did not tell defendant Rash. The record evinces that defendant Greene: (1) watched
as Argos dragged plaintiff out from between the cars; (2) watched as defendant Rash
ordered plaintiff to lie on the ground; and (3) watched as plaintiff refused these
commands. Moreover, defendant Greene stood by while defendant Rash punched
plaintiff twice in the face (while Argos was attached) and did not order Argos to release
until after plaintiff-husband submitted. Defendant Greene complied with defendant
Rash's orders to handcuff and arrest plaintiff for disorderly conduct, despite knowing
that plaintiff was not the initiator and that the other men were not charged. On this
record, the court concludes that a reasonable jury could find that defendant Greene
knew that plaintiff's rights were violated and that he had a reasonable opportunity to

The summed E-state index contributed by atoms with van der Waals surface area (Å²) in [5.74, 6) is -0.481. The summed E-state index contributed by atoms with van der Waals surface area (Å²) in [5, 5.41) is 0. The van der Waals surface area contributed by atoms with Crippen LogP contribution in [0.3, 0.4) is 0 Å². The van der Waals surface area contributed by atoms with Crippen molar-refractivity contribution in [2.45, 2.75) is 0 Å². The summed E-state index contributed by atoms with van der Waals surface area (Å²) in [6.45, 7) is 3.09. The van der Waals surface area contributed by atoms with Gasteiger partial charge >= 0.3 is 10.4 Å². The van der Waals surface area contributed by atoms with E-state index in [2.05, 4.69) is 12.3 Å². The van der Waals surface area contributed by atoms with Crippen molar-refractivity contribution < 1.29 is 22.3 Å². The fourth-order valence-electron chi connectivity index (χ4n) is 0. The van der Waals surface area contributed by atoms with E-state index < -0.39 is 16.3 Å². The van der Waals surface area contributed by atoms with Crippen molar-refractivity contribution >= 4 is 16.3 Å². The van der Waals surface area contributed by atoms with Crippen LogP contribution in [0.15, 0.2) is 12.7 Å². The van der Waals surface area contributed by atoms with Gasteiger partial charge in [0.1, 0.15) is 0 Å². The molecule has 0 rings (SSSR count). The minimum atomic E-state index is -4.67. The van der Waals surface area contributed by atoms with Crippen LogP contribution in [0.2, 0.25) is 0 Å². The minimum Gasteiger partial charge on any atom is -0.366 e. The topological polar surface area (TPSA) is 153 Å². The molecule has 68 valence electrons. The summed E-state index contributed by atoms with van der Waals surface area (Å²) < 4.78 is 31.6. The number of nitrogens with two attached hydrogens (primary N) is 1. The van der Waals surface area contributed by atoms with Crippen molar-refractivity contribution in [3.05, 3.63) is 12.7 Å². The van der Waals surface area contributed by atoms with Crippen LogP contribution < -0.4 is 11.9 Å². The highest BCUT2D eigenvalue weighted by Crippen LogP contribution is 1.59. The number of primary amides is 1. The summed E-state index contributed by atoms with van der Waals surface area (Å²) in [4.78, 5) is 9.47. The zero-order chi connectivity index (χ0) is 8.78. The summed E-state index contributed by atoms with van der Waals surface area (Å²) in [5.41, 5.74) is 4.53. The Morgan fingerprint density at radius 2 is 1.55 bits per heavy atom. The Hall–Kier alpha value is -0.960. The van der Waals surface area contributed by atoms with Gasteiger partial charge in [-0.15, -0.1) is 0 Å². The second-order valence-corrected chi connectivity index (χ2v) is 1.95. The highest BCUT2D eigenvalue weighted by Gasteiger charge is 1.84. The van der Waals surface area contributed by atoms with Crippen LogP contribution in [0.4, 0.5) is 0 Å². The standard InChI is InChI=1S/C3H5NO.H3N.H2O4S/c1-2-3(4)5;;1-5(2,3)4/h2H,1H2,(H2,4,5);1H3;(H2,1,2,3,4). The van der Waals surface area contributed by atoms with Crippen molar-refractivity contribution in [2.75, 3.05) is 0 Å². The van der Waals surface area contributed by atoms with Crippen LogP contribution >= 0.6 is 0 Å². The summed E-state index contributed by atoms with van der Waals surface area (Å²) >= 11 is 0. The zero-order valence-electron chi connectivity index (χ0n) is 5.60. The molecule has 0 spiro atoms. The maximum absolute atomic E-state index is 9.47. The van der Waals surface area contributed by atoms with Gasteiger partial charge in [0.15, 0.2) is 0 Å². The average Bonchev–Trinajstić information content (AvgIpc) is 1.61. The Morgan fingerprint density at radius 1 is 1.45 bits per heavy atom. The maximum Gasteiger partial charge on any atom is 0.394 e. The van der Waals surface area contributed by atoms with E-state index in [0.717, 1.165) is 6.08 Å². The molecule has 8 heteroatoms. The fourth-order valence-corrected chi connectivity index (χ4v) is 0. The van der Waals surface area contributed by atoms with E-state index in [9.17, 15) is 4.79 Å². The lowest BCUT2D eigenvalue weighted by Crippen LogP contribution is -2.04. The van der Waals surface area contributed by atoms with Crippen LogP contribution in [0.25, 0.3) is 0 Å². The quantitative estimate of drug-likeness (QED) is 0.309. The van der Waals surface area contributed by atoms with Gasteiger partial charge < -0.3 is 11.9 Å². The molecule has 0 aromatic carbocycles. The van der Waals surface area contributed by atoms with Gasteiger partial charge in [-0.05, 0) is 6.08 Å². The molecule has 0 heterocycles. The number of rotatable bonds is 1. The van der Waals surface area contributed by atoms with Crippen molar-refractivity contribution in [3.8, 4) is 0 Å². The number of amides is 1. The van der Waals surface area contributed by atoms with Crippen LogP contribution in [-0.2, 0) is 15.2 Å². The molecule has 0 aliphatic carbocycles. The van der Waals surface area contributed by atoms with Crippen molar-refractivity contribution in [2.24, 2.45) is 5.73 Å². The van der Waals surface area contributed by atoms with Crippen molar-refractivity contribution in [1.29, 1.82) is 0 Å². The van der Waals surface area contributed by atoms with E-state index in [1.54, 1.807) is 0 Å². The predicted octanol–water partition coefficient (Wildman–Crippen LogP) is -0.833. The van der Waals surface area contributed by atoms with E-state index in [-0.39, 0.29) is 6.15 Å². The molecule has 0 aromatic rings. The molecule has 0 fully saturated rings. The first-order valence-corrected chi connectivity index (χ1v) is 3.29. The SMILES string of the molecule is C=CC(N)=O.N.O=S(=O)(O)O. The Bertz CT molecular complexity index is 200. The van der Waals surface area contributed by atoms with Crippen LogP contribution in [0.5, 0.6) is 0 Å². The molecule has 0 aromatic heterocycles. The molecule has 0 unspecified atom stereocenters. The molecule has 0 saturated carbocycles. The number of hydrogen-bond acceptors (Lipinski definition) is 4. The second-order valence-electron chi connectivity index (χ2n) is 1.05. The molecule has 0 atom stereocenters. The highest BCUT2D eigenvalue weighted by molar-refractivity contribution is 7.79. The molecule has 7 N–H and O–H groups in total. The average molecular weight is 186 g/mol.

act. Defendant Greene's motion is denied in this regard.
With regard to plaintiffs' assertion that defendant Greene's failure to assist and
investigate Gillisa's complaint about what happened in the Pale Dog, there is no dispute
that defendant Greene ignored her requests for help. This claim fails, however, since
plaintiffs lack standing to assert a failure to intervene claim on Gillisa's behalf. See
Nasir v. Morgan, 350 F.3d 366, 376 (3d Cir. 2003).
Defendants aver that plaintiffs' conspiracy claim fails because they have
presented no authority or evidentiary support for the bare allegations. The court
agrees. Although plaintiffs argue that the evidence of record establishes a conspiracy
between defendants Greene and Rash to cover up their improper use of force, they